The Most Common And Destructive Termite Pest Species In The Country Will Soon Be Swarming In New York State
There exists three groups of termites known as subterranean, drywood and dampwood termites, and species from all three of these groups inhabit the US. Drywood and dampwood termites can only be found in the southern, and to a lesser extent, the northwestern states, and they are not as destructive to woodwork as subterranean termites. The most widespread and destructive termite species in the country, Reticulitermes flavipes, can be found in all eastern states and most western states east of the Rocky Mountains. This species is more commonly known as the “eastern subterranean termite,” and it’s the only termite pest known to infest structural lumber within homes and buildings in New York state. In many New York counties, homeowners request information about eastern subterranean termites more often than any other insect pest, and this is not surprising considering the massive amount of annual destruction these termites inflict on homes throughout the state.
Like all termite species, eastern subterranean termites are social insects that dwell in colonies, but unlike drywood and dampwood species that live solely in above ground wood sources, all subterranean termite species inhabit the ground soil. Mature eastern subterranean termite colonies contain anywhere from 50,000 to 2 million individuals, each one of which belongs to one of three primary social castes known as workers, soldiers and the royal pair (queen and king). Most individuals in subterranean termite colonies are workers, and they are tasked with foraging, nest construction, and the grooming and feeding of their nestmates. After around four to seven years of colony growth, eastern subterranean termite colonies produce an additional caste of winged reproductives known as “alates.”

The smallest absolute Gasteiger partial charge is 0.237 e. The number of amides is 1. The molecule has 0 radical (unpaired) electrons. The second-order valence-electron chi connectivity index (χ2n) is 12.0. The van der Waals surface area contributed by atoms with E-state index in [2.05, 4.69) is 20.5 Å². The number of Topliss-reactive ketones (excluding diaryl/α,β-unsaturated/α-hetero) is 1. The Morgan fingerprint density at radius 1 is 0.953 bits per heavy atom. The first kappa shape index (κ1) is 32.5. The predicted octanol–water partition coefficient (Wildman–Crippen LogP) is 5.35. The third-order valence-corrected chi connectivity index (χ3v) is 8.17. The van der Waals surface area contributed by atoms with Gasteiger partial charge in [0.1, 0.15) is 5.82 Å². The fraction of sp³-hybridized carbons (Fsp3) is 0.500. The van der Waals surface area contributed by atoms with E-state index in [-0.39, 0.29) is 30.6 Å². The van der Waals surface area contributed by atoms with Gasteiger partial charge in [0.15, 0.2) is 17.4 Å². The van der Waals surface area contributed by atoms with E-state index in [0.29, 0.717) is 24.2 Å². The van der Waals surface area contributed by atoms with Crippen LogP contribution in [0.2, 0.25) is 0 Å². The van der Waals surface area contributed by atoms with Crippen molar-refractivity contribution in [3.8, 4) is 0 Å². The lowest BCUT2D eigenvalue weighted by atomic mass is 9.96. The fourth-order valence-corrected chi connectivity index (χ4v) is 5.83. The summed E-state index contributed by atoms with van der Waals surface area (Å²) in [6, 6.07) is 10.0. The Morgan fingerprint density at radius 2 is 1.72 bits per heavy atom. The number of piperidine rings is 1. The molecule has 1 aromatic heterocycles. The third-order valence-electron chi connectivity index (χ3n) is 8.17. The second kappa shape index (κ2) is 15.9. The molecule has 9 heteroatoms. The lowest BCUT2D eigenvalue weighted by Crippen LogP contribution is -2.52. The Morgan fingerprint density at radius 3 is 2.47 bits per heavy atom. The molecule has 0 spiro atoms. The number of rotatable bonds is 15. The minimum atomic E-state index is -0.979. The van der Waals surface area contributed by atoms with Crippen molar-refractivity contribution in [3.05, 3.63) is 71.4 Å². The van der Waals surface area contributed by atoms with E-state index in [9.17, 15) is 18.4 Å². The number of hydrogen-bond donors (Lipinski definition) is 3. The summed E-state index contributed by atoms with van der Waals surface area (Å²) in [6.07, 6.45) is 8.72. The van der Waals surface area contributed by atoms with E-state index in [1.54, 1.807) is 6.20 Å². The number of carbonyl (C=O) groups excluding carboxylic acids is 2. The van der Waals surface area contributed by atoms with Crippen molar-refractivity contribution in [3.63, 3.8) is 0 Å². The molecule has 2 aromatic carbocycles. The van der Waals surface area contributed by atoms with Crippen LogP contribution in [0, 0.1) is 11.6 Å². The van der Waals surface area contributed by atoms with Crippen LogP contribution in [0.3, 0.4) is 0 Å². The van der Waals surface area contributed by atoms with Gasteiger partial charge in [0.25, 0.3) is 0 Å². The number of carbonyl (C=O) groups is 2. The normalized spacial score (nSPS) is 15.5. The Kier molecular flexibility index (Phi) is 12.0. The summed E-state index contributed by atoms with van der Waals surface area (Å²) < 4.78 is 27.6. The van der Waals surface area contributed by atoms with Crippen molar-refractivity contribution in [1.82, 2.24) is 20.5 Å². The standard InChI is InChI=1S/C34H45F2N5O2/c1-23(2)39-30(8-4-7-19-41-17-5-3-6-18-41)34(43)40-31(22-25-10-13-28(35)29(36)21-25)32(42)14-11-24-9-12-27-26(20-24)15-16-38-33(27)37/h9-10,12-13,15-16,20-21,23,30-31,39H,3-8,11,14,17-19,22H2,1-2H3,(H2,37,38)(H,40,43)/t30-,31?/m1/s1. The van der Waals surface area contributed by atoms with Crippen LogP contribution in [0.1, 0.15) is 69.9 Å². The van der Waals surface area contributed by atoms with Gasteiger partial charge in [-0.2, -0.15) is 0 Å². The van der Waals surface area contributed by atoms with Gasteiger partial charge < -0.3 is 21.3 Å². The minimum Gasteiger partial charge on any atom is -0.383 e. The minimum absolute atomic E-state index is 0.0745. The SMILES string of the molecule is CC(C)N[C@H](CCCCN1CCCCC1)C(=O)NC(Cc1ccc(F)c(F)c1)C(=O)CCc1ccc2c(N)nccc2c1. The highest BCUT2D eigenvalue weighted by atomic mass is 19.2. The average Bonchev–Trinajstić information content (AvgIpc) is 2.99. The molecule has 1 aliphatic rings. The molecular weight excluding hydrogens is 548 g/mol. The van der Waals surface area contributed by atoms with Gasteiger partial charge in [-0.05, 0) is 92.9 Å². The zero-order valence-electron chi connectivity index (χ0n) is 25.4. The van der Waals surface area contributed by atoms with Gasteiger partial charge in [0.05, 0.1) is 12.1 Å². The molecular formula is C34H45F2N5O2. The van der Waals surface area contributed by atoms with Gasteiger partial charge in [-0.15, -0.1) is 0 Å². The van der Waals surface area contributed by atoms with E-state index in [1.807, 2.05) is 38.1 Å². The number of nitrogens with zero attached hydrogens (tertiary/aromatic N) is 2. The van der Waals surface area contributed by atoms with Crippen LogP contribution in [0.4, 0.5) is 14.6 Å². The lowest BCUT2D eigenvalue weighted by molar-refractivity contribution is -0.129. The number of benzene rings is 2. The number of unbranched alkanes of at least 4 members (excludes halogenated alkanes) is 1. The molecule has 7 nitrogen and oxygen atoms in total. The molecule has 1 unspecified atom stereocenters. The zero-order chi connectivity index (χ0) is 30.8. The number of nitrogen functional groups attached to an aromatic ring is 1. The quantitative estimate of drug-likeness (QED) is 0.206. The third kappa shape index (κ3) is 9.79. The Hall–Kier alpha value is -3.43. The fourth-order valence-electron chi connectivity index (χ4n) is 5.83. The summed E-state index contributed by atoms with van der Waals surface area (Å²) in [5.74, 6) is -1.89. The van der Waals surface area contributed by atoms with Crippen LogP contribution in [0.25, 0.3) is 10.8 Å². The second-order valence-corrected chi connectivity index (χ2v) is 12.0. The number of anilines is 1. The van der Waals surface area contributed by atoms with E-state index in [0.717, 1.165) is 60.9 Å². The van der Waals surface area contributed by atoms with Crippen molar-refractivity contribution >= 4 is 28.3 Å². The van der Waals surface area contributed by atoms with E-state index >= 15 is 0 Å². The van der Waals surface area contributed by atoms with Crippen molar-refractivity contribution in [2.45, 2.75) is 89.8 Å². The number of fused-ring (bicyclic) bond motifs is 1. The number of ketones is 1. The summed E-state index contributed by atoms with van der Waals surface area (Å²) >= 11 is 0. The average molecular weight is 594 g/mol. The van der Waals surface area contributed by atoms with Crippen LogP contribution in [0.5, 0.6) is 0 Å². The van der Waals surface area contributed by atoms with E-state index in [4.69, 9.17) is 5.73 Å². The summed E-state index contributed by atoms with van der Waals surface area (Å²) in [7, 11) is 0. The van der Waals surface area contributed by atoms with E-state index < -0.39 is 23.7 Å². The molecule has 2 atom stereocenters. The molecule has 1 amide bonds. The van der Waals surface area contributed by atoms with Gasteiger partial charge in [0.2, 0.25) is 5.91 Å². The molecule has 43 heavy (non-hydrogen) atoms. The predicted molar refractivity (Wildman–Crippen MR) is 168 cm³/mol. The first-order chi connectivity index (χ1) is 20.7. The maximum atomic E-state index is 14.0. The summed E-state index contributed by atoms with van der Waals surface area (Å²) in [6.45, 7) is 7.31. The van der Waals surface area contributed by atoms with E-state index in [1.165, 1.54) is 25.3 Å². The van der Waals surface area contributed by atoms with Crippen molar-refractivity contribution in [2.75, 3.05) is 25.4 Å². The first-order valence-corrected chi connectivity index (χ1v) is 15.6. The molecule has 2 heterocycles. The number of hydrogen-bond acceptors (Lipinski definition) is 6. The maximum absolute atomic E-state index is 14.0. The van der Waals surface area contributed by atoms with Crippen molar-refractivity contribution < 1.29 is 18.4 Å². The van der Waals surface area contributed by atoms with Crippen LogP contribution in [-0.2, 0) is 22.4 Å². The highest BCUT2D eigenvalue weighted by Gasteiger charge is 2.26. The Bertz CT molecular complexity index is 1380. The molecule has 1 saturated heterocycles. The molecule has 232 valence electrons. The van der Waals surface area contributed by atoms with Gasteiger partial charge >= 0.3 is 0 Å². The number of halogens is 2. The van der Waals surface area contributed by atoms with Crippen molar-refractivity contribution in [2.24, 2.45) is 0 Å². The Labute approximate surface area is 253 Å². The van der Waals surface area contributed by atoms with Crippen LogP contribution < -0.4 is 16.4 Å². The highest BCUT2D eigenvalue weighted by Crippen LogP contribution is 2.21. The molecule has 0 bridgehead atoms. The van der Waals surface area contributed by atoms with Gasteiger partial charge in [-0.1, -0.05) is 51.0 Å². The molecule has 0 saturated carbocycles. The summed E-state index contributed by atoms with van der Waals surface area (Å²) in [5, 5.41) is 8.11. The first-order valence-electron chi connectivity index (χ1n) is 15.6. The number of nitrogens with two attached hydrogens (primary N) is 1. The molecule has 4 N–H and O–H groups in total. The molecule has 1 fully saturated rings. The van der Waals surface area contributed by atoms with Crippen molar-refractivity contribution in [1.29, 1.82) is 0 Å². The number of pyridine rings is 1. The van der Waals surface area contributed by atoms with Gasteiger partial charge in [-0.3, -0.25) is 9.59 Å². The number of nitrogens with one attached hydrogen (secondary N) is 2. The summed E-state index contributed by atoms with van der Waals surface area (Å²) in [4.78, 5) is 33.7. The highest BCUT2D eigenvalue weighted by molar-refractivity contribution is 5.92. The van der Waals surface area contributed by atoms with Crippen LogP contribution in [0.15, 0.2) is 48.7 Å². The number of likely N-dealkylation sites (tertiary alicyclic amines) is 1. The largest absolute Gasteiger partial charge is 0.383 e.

In New York, alates take flight from mature colonies every year from March until June. The vast majority of alates die, but a small number manage to mate and establish new colonies where they serve as king and queen after shedding their wings. It is not uncommon for homeowners in New York to witness alates swarm near, and sometimes, within homes. Since alates are poor flyers that do not cover much ground before dying, mating swarms always occur in close proximity to the colonies in which they emerged. Unlike worker termites, alates are largely harmless to timber-framed structures. However, when swarms emerge near a home, a pest control professional should be contacted to inspect the property for signs of active colonies. If a mating swarm emerges indoors, or if dead alates are found near windows and/or door frames, then an infestation has almost certainly existed within the structure for a few years, making pest control intervention a must in such circumstances.
Have you ever witnessed termite alates take flight near your home?